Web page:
Offer on first boat and discouraging survey - SailNet Community

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  #1  
Old 06-28-2006
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Offer on first boat and discouraging survey

Long time lurker, first time poster.

We have an offer in on what we hoped would be our first sailboat, a Sabre 34 mk I, I went to the survey today. At the haulout both the yard crew and the surveyor were remarking about what a lovely boat she is. The hull is in perfect condition according to the surveyor.

Unfortunately, there are are a lot of wet spots on the deck, probably about 14 linear feet of deck, including the entire area around the port and starboard chainplates. This was very dissappointing. My question is, is it even possible to find a 25 year old boat with dry decks? The whole experience was very discouraging, we've looked at a lot of boats (our price range is up to $50,000) and this is the first one we were excited about.

Any ideas for boats around 34 feet that sail well? We want to sail it to the bahamas in 3 years or so, we're on the Great Lakes now.

Thanks

Gary
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Old 06-28-2006
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That is disappointing especially since Sabres are better built than most boats. You may be looking at a boat where the shrouds were over tightened and the owner did not maintain the caulking where the shrouds pass through the deck. But yes it is possible to find a 25 year old boat with dry decks.

Jeff
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Old 06-28-2006
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There are plenty of boats in the 30-34' range that sail well. Also, quite a few with dry decks in that age range. Much of it depends on how the boat was used and maintained.

Generally, boats that were raced may have more deck problems than boats that were used less hard, but this is not always the case.

Last year, a friend bought an older Tartan 34 which was raced, but was maintained impeccably, and had no hull or deck issues. The sails and rigging were in need of replacing, but other than that, it was in good shape.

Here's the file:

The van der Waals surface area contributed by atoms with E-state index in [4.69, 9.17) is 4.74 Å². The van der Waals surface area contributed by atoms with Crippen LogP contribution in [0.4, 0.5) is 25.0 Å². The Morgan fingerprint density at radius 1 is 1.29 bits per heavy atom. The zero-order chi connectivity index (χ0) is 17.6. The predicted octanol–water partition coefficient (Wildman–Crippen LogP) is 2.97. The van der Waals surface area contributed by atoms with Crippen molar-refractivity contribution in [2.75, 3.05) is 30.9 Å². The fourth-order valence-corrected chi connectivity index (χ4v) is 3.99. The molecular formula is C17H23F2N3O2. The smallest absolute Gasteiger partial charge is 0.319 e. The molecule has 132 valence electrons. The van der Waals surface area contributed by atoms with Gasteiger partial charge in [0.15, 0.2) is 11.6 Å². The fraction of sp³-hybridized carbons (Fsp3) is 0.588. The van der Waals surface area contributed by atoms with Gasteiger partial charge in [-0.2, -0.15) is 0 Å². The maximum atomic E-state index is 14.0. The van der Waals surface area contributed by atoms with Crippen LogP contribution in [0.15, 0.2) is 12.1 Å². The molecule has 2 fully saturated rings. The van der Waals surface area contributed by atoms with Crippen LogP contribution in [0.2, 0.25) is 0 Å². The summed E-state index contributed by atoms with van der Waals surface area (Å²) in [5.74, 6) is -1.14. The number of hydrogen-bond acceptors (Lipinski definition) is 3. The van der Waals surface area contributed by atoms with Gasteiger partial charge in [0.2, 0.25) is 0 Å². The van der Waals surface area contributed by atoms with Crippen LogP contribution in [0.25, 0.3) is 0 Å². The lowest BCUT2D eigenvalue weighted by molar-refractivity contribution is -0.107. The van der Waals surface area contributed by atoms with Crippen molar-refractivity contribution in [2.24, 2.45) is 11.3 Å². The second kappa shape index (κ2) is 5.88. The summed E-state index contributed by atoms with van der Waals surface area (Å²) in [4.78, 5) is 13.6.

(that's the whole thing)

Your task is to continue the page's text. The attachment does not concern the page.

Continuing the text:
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Old 06-29-2006
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That's encouraging

That's encouraging to know that it is possible to find an older boat with dry decks. Are there any signs I should look for that would indicate the boat is being well cared for, other than basic cosmetic stuff? The surveyor pointed out the gel coat crazing around the wet areas. I would hate to have to pay for half a dozen surveys to find one decent boat.

We really liked the boat, it would be hard to find another around here because there just aren't that many Sabres 34s in these parts, especially fin keels. I was surprised because the current owner seems to be taking good care of the boat.

We may have an opportunity to look at a Tartan 37 this weekend; it's another boat we've been considering although we've never been aboard one. Of course it's more expensive but maybe we wouldn't have to move up in 4 or 5 years.
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Old 06-29-2006
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Tartan 37

I had a Tartan 37 and completely rebuilt her. she was a fine boat and i put 15,000 Blue water miles miles on her in 4 years. with the centerboard up she is particularly great in skinny water like the bahamas.
she went through 2 hurricanes , a storm , and many gales with no damage.
GREAT OCEAN BOAT.
you might want to go to the tartan wensite
http://groups.yahoo.com/group/tartan...guid=190615546
i have hundreds of pix of the rebuild if you are interested.
you will probably find some small area of wet deck around the upper chainplates.

fair winds,
eric
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Old 06-29-2006
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Well, take a look at the little details, like under the cushions, and in the dark spaces in the bottom and back corners of storage lockers. If a boat has been well-maintained, those areas are likely to show it... if it has just been cleaned up to show well, they usually neglect the areas that are prominent or immediately visible.

I highly recommend that you carry a good flashlight, pen, notebook and digital camera with you, whenever you go to see a possible boat to buy. Your memory can play tricks on you, but the camera and the notes you take about the photos will help you to remember the actual visit better.